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    • Preface - Page ix

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    • In this biography of one of Utah's early pioneers, Henry Lunt, you will read about the almost unsurmountable difficulties experienced by some of the people who settled the Utah Territory. The hardships were numerous. The dangerous wagon trails...
    • Page 7

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    • found such a concentration of steamboats. They stretched for four or five miles, curving with the river itse& sometimes two and three deep. By night, the procession of boats on the lower river was one of magical splendor. Hundreds of lights glanced...
    • Page 65

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    • Hemy's oldest daughter, Henrietta, later wrote: that "Henry's clothes were commencing to wear out, his shoes had already gone, so he went to meeting in his broadcloth clothes, silk hat, and barefooted. One time he got a boot top and made soles for...
    • Page 177

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    • Tenitory of Utah will come, it being only about four hundred and fifty miles &om San Diego on the Pacific coast, a distance frequently traveled in ten days. I renewed my acquaintance with the President, Henry Lunt, with much pleasure, and I...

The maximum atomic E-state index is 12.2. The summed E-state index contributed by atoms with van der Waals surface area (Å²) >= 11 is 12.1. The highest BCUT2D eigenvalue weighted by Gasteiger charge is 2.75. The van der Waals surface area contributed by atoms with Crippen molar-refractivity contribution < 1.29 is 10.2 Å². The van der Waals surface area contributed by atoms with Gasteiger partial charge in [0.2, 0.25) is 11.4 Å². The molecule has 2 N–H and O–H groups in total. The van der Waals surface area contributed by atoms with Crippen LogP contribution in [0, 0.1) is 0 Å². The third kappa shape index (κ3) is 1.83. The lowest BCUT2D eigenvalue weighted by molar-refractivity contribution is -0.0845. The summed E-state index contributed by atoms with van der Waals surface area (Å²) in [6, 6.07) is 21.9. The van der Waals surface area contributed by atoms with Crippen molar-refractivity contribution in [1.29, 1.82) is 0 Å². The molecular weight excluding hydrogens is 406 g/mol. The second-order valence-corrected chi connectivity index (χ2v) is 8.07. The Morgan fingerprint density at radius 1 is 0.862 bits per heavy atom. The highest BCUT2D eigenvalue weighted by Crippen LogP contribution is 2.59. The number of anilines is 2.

• Page 86

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    • Cedar hIountain at n place called Jones Hollow. They set u p residence and spent much of their time there, as long as the weather would permit. At the same time, they were homesteading a farm in the Cedar City Valley, traveling back and forth....
    • Page 139

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    • Henrietta's father, Henry Lunt, said goodbye to her in 1885 when he moved to Mexico but they corresponded frequently. Henrietta received a letter from Colonia Pacheco, Chihuahua Mexico from her father dated Nov. 5, 1900. I t reads as follows: "My...
    • Page 146

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    • Lehi M. was old enough to be able to round the cows into the corral and the girls helped with the milking. Every two or three days, a new cow was hrought in to be h~uken milk. Henrietta would rope the cow and to tie her to a post and proceed to...
    • Page 31

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    • From Campus to Courtroom Indian-made articles (which later became very valuable), and visited with any Indians who would talk to us. We had a great time. The roads were hazardous, hence vely few travelers, but we were undaunted. As we left Window...
    • Page 63

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    • Family Man 63 the trappings and messiness associated with these hobbies. White mice on the loose in the house came very near to ending her toleration for all these projects, but the mice were captured, in a trap fashioned from an erector set, and...

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